PART I: KNOW YOUR IP.
This task can be a lot harder than it seems, for a number of reasons. First, you have to understand what intellectual property (IP) is in the first place. Everyone thinks they know – and perhaps most do, at least at some abstract level. But few really know enough about it to be able to identify what IP they actually have – let alone why and how to protect it. IP is composed of four basic sectors: patents, trademarks and service marks (or more broadly, “branding”), trade secrets, and copyrights. “Licensing” is perhaps another category, but in any case it is the contractual vehicle through which IP rights other than ownership are conveyed by the owner to another. If you aren’t familiar with the various forms of IP, you should learn a little more about them before reading on: USPTO Slideshow: Fundamentals of IP.
Second, you have to be able to define “IP” in a meaningful way so you can use it. One way of defining IP is to think of it as the legally protected “thought” that can give you a competitive advantage over your marketplace rivals. This definition is coarse and imperfect but it’s solid enough to provide a practical framework for thinking about how to identify the IP in your company. Why is identifying your IP so important? Because if you don’t know what your IP is, odds are it won’t be yours – or at least, yours alone – for long. IP without IP protection is simply charity. But to be useful, we must move beyond “legally protected thought” to a working definition of IP. That definition might be best rephrased as a question: “What does my company have that our customers and/or competitors want and only we have?” Whatever the answer to that question is, odds are that your company’s IP is at the center of it: Your company’s good name and brand; its secret method for fixing a problem or providing a service; its innovative process, machine or application; its cost margins and client lists; its training manuals; or even its general body of know-how – all of these are forms of IP that you can and should protect.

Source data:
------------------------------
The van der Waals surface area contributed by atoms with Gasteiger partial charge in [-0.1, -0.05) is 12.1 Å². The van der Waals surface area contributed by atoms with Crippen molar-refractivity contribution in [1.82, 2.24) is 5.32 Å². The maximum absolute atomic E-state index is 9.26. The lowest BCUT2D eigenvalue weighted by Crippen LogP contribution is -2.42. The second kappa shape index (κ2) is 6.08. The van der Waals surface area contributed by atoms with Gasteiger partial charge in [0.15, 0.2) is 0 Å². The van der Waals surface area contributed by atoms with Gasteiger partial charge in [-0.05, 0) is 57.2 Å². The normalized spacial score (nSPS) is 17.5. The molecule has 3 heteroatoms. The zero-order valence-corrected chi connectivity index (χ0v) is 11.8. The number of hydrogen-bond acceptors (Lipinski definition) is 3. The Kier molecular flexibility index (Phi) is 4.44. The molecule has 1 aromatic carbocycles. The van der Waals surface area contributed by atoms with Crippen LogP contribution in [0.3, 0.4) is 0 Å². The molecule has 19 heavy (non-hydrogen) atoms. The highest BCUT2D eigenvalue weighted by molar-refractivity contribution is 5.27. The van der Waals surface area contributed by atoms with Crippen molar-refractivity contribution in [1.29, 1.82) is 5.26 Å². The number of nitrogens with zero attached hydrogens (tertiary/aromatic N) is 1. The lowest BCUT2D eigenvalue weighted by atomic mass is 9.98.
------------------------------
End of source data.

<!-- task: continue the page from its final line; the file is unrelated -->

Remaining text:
Finally, you need to be able to use this working definition to identify your IP. You don’t need to be an IP specialist or IP attorney to conduct an IP inventory. You just need a pen, paper, and your time – but that will be time well-spent. Jot down your IP as you find it or think of it and ask others in your company to do the same. Then combine all the lists to render a reasonable approximation of your company’s total IP portfolio. Finally, sort the IP into its various categories – trademarks/service marks (i.e., your company’s “brand”), patents, copyrights, trade secrets, and licenses (either owned or granted) – to get a better idea of what kind of IP protection you’ll need to protect a particular item or group on your IP list. Once you’ve identified and sorted your IP inventory, the next step is to evaluate the worth of your IP. We’ll address this piece in PART II: EVALUATE YOUR IP.